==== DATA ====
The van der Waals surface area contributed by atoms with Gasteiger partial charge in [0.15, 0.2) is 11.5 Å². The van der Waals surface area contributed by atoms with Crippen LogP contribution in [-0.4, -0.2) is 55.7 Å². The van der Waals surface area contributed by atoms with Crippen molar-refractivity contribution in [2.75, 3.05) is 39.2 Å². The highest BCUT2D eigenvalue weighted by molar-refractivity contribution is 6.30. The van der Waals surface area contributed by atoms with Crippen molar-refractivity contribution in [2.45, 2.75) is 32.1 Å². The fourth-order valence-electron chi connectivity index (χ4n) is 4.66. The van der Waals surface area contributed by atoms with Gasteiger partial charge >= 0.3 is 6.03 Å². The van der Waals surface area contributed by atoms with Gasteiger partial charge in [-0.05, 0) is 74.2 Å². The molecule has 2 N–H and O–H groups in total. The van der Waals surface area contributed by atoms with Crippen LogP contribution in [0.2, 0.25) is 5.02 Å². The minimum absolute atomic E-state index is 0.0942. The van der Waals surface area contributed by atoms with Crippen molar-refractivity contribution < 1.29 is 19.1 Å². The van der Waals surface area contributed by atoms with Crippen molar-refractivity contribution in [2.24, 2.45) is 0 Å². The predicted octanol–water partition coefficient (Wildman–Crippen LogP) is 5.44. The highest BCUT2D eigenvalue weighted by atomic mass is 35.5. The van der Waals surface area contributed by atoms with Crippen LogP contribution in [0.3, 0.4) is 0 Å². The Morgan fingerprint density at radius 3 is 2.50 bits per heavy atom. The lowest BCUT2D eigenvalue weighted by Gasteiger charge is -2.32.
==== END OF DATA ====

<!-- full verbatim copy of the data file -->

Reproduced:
The van der Waals surface area contributed by atoms with Gasteiger partial charge in [0.15, 0.2) is 11.5 Å². The van der Waals surface area contributed by atoms with Crippen LogP contribution in [-0.4, -0.2) is 55.7 Å². The van der Waals surface area contributed by atoms with Crippen molar-refractivity contribution in [2.75, 3.05) is 39.2 Å². The highest BCUT2D eigenvalue weighted by molar-refractivity contribution is 6.30. The van der Waals surface area contributed by atoms with Crippen molar-refractivity contribution in [2.45, 2.75) is 32.1 Å². The fourth-order valence-electron chi connectivity index (χ4n) is 4.66. The van der Waals surface area contributed by atoms with Gasteiger partial charge >= 0.3 is 6.03 Å². The van der Waals surface area contributed by atoms with Gasteiger partial charge in [-0.05, 0) is 74.2 Å². The molecule has 2 N–H and O–H groups in total. The van der Waals surface area contributed by atoms with Crippen LogP contribution in [0.2, 0.25) is 5.02 Å². The minimum absolute atomic E-state index is 0.0942. The van der Waals surface area contributed by atoms with Crippen molar-refractivity contribution < 1.29 is 19.1 Å². The van der Waals surface area contributed by atoms with Crippen molar-refractivity contribution in [2.24, 2.45) is 0 Å². The predicted octanol–water partition coefficient (Wildman–Crippen LogP) is 5.44. The highest BCUT2D eigenvalue weighted by atomic mass is 35.5. The van der Waals surface area contributed by atoms with Crippen LogP contribution in [0.3, 0.4) is 0 Å². The Morgan fingerprint density at radius 3 is 2.50 bits per heavy atom. The lowest BCUT2D eigenvalue weighted by Gasteiger charge is -2.32.